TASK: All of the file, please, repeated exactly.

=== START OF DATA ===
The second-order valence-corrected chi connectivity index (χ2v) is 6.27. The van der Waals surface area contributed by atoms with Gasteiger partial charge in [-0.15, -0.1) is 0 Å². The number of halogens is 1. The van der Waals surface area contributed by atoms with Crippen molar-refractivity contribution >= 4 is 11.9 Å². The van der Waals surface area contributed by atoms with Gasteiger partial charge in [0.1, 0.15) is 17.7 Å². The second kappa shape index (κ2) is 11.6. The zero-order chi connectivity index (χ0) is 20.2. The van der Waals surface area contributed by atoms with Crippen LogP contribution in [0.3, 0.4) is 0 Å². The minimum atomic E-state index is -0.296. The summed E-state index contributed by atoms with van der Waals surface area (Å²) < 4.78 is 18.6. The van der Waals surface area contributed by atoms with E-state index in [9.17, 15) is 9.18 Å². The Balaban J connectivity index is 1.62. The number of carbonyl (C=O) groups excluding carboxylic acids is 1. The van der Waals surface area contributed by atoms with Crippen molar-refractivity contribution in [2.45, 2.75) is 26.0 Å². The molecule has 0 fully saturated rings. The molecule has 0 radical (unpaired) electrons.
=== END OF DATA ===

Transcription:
The second-order valence-corrected chi connectivity index (χ2v) is 6.27. The van der Waals surface area contributed by atoms with Gasteiger partial charge in [-0.15, -0.1) is 0 Å². The number of halogens is 1. The van der Waals surface area contributed by atoms with Crippen molar-refractivity contribution >= 4 is 11.9 Å². The van der Waals surface area contributed by atoms with Gasteiger partial charge in [0.1, 0.15) is 17.7 Å². The second kappa shape index (κ2) is 11.6. The zero-order chi connectivity index (χ0) is 20.2. The van der Waals surface area contributed by atoms with Crippen LogP contribution in [0.3, 0.4) is 0 Å². The minimum atomic E-state index is -0.296. The summed E-state index contributed by atoms with van der Waals surface area (Å²) < 4.78 is 18.6. The van der Waals surface area contributed by atoms with E-state index in [9.17, 15) is 9.18 Å². The Balaban J connectivity index is 1.62. The number of carbonyl (C=O) groups excluding carboxylic acids is 1. The van der Waals surface area contributed by atoms with Crippen molar-refractivity contribution in [2.45, 2.75) is 26.0 Å². The molecule has 0 fully saturated rings. The molecule has 0 radical (unpaired) electrons.